Catholic PSNI officer ‘had to cut ties with family’

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A Catholic PSNI officer from Londonderry has had to cut ties with members of his own family after joining up, he said.

The officer said he joined the PSNI after being critical of the police in his youth.

The officer, who has remained anonymous said he “weighed up my options” before joining the PSNI.

“I have to make sacrifices,” he said.

“Once you join up as someone from Derry it is very hard to socialise with your family, or come back into the city.

“I’m sure I do face prejudice but I am thick skinned and stubborn, I don’t really worry about that, I just move on.”

The fear of attack remains a constant concern for potential Catholic recruits, he said.

“The issue we have here is people are afraid, lots of people talk to us and say they want to do the job, but they are afraid of the comeback, with their family living in Derry,” he told the BBC.

The families of two police officers were targetted by hoax bomb alerts in Londonderry earlier this year.

He added: “When we are out there you have to be switched on, ready to react, things happen in a heartbeat, and you have always to be prepared for that.”

The possibility of an attack on his family does cross his mind.

“I have been fortunate that my family has never been targeted, but that is not to say ever. It is part of the reason why you have to cut ties, not socialise with them or call home,” he said.

NI’s political stalemate does not help, he said.

“If they can not sort it out at Stormont, how can we ever expect to sort it out here at grass roots level?”

He said challenging the attitudes of young people could affect change.

“Young ones today still have the same attitude that older people have,” he said.

“As police officers we get it from both side, in terms of hearing ‘you are always picking on us, never on the other side’.

“You have to start integrating schools, because at the end of the day we all support the same teams, like the same things, watch the same television programmes. The only difference is if you go to a church or chapel, and that shouldn’t be a major issue,” he added.

The PSNI officer was speaking to BBC Radio Foyle as part of series looking at the challenges facing the police in the north west.

Last year, former Policing Board vice chair Denis Bradley told the News Letter that PSNI officers are mainly still unable to live in nationalist areas across Northern Ireland.

The Londonderry man was speaking in the wake of an under-bomb car attack by dissident republicans on an officer in Ardanlee in the Culmore area of the city in March 2017.

Mr Bradley said he was “surprised” that a police officer had been living in the area as it was a “nationalist” part of Londonderry.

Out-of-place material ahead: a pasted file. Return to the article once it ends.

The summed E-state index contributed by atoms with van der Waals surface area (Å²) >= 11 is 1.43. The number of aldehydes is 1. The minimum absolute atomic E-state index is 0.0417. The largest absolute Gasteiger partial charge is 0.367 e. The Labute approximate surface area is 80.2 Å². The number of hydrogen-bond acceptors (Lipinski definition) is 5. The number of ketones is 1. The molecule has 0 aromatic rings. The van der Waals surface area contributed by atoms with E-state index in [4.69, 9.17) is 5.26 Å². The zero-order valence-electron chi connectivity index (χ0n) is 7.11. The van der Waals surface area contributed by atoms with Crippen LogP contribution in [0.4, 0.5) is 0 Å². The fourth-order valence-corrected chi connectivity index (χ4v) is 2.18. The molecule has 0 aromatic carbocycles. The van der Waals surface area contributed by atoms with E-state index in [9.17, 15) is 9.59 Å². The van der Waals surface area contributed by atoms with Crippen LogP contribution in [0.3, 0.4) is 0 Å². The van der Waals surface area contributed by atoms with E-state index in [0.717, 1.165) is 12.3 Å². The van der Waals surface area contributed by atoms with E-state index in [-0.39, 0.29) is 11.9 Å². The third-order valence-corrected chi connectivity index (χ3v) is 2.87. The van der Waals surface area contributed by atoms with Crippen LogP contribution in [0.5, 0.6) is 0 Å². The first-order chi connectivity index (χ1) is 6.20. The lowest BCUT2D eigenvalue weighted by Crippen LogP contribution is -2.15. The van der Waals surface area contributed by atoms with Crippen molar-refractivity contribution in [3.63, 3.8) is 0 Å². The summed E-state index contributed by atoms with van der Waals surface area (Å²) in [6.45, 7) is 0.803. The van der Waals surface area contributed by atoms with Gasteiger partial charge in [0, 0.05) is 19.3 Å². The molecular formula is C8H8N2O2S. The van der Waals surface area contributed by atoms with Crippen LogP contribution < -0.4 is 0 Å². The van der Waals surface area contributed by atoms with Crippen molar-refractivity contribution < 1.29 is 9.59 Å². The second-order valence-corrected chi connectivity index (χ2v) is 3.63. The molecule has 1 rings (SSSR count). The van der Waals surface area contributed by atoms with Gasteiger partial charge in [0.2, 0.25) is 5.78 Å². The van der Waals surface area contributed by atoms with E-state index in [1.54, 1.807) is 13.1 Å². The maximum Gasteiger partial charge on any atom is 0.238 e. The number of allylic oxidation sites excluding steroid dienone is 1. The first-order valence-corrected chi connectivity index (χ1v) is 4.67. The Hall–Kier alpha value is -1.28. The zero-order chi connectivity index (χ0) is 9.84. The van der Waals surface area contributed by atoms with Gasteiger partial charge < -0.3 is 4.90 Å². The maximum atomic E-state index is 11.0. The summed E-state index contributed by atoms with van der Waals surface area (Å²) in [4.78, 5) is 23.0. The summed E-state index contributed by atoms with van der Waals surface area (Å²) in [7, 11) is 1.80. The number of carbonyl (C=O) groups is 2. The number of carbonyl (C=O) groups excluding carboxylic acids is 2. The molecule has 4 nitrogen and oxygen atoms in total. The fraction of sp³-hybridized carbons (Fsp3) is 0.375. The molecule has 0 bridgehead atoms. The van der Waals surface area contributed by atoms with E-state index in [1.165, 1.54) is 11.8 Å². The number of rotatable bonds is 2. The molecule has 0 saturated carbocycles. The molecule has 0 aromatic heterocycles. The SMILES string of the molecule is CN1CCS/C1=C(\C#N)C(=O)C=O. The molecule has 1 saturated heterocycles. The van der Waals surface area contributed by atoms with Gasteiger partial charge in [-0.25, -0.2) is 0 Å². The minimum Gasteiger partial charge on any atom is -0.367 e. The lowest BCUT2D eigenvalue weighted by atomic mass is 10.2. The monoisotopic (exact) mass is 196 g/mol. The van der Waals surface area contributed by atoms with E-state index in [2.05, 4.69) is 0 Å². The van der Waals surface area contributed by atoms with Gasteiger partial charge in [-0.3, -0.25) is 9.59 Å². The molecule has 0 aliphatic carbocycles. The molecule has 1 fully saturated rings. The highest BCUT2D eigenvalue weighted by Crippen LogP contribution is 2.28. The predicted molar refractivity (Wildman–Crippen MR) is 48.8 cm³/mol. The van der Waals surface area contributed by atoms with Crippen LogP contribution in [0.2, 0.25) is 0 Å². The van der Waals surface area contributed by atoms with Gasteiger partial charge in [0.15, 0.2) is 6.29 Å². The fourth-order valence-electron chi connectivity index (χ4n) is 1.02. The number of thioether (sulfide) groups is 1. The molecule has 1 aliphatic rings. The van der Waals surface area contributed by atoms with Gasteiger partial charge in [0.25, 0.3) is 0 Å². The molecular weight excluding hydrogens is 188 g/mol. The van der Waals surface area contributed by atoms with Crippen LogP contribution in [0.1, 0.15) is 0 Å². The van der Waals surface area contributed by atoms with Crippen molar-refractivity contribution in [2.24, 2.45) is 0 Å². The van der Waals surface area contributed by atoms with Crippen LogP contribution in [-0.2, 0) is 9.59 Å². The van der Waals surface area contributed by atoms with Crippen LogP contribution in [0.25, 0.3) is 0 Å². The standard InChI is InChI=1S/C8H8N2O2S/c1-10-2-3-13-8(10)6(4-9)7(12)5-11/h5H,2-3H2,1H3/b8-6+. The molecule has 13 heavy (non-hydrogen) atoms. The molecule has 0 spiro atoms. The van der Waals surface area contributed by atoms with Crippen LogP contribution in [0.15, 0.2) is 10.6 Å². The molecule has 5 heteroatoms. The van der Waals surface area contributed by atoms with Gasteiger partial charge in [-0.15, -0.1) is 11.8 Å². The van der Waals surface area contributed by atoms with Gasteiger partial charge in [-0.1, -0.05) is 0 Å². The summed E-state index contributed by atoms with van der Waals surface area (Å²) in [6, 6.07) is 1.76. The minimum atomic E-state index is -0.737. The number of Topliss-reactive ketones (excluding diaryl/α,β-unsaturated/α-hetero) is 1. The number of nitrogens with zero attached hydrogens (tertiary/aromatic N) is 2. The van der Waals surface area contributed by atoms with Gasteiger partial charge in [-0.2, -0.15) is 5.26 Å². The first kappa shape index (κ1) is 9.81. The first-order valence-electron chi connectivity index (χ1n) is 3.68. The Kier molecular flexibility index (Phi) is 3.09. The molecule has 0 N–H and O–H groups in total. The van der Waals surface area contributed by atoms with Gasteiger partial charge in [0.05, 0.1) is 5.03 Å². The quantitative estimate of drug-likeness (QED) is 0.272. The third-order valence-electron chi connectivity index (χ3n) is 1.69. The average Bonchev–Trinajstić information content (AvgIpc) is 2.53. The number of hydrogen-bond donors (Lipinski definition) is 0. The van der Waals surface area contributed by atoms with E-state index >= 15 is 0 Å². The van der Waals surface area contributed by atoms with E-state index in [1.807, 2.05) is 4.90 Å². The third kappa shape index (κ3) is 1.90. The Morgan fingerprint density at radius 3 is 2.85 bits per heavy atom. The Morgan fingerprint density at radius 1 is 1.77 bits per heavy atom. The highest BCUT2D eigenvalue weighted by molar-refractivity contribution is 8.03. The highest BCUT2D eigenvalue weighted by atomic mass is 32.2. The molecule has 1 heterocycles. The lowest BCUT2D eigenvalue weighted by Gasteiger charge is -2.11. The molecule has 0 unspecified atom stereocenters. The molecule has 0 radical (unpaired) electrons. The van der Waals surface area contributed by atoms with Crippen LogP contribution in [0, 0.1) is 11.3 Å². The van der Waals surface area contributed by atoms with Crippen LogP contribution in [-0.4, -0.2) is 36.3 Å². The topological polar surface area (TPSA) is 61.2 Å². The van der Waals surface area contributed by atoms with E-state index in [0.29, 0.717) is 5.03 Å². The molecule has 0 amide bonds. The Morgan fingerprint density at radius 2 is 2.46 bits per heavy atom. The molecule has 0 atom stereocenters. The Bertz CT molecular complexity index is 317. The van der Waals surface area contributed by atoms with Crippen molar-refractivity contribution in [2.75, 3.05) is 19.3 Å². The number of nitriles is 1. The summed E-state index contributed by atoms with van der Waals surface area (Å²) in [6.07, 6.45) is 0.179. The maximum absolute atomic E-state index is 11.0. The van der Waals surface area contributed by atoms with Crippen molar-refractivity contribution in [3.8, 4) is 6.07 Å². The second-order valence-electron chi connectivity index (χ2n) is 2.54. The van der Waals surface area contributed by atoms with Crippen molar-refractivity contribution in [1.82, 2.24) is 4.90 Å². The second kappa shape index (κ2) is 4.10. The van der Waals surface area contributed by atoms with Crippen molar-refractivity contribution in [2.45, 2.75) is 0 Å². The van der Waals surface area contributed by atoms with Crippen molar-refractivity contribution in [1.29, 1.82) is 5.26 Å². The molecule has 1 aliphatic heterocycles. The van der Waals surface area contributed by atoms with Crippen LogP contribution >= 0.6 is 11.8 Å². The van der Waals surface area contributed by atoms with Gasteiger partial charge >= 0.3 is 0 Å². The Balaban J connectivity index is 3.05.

He added: “Going back a few years there was a relevant PSNI policy – I am not sure if it was formal or informal – for young nationalist officers not to buy homes too much in their original areas and not to stay too long at their parents’ homes when visiting.”

In reality he is “not sure there is a distinction between republican or nationalist areas” regarding threat levels, but “it is certainly true along the border, plus in Belfast” that Catholic officers generally do not live in nationalist areas. The same situation also applies to nationalist areas of Londonderry. Only in central areas such as mid-Tyrone do Catholic police officers live in nationalist areas, he said.

However, he was deeply saddened on joining the Policing Board to find officers no longer living in loyalist areas either.

The implication is that PSNI officers live in predominantly unionist or at least mixed areas.

Across the British Isles, officers normally move to middle-class areas after joining up, he added.

Dissident attacks on Catholic PSNI officers in nationalist areas have included Ryan Crozier at Castlederg in 2008, Peadar Heffron near Randalstown in 2010 and Ronan Kerr who died after an attack in Omagh in 2011.

Police Federation chairman Mark Lindsay said dissidents are a real threat in both nationalist and unionist areas.

“There is now a lot more acceptance of officers in areas not traditionally seen as comfortable with them, for example rural areas of Tyrone, Fermanagh and Londonderry,” he said. “Nowadays more officers are reluctant to move away from the areas they are from, unless there is an obvious danger to their families.”

The PSNI said it was “not true” that Catholic officers normally cannot live in nationalist areas. Officers must make formal applications to live in their chosen area, it added.

ACC Alan Todd said: “We encourage and support our officers’ preference to live in the community or neighbourhood of their choosing. Where security issues arise we will always provide the appropriate advice and guidance.”

A 50-50 Protestant-Catholic recruitment policy ran for the first ten years of the PSNI, until 2011. This saw the number of Catholic police officers increase from 8% to 31%.

Earlier this year the PSNI said they are considering reintroducing 50:50 once again.